Yet the attention and funding given to sanitation and diarrhoea – which is easily preventable with adequate sanitation, safe water and good hygiene – have for decades been dwarfed by that given to other causes and challenges such as HIV/AIDS. When the Millennium Development Goals – a set of targets to reduce poverty and better maternal health and education amongst other things – were signed in 2000, sanitation wasn’t even mentioned. (It was added in the 2002 Johannesburg summit.)

Kanu Fanta, 30, mother of 6, washes her hands at a latrine at her house
Kanu Fanta, 30, mother of 6, washes her hands at a latrine at her house in Amari Yewebesh Kebele of Amhara Region in Ethiopia © UNICEF Ethiopia/2013/Ose

Luckily, there is much more to celebrate now than ten years ago. Since 1990, 1.9 billion people have gained access to improved sanitation (although population growth means the number without scarcely changed). Even so, on average, 26,000 Africans gained access to sanitation every day, and there are 244 million fewer people defecating in the open worldwide. Also, we’re doing our sums better. The World Bank’s Water and Sanitation Program has launched an Economics of Sanitation Initiative that is producing figures to dazzle any treasury minister, calculating that a country can lose 1.5% of its GPD to costs incurred by poor sanitation (economic loss, hospital costs. Kenya loses $324 million a year in this way. India is $54 billion out of pocket (that’s the entire GDP of Croatia). But we can look at those figures from another angle: if we can figure out how to install adequate sanitation for 2.5 billion people, we can save $260 billion a year. Investing $1 in installing sanitation can save up to $5 in economic losses avoided. No matter how you do your sums, that’s a bargain.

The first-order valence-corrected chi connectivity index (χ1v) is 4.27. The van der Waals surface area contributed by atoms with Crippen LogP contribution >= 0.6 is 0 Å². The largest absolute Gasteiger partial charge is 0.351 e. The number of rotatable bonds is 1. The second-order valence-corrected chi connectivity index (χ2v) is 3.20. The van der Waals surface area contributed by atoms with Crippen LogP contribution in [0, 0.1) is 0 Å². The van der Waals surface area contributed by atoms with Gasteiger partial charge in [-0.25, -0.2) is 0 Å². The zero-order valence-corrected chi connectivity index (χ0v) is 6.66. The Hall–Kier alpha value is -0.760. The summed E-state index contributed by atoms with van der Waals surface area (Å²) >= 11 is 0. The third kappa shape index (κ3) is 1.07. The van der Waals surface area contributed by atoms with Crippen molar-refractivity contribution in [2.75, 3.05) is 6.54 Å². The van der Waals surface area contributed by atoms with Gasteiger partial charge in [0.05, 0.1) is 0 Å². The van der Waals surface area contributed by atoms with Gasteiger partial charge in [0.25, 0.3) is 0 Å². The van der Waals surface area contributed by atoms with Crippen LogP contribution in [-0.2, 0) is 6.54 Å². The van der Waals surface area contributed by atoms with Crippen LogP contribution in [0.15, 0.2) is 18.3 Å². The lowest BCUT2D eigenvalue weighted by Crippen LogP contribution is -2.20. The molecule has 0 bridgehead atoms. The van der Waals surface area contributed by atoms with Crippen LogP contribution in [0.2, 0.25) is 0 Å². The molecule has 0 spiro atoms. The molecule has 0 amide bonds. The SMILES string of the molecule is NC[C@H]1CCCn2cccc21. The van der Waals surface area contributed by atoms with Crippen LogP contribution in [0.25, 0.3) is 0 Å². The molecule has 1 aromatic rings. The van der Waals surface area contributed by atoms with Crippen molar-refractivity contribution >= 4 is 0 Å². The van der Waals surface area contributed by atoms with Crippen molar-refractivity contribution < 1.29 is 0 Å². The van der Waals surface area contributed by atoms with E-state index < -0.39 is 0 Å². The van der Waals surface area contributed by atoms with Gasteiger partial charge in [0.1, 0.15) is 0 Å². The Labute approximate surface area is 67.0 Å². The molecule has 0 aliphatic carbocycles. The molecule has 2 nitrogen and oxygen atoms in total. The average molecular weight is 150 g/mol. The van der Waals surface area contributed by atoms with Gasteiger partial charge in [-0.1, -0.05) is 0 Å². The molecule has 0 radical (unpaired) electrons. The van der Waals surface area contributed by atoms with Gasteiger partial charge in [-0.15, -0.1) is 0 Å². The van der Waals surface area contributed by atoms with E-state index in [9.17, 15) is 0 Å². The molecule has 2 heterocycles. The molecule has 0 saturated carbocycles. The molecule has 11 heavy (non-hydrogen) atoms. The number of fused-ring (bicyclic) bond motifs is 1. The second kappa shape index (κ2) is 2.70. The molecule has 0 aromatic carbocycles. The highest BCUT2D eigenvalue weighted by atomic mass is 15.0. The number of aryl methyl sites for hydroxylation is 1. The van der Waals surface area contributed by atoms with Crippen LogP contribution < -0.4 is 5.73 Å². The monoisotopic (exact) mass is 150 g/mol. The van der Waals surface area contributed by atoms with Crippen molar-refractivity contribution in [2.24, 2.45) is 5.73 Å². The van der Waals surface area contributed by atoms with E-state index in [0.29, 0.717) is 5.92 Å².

Other cheering connections are being made between sanitation and other fields and departments. After research showing that sometimes up to a quarter of schoolgirls drop out of school permanently because of the simple lack of a toilet (usually when they begin menstruating), WASH – water and sanitation and hygiene – in Schools initiatives have multiplied. Experts in malnutrition now understand that sanitation plays a vital role in both the problem and the solution. Improving sanitation can reduce stunting and improve nutrition, the economy and development.

So do laugh by all means. All these new connections and understandings are causes for jubilation, and World Toilet Day is a wonderful way to celebrate them. It’s also a new spotlight on a public health crisis that has been hidden by shame for far too long. If jokes work at getting people to turn their attention to sanitation, let’s keep telling them.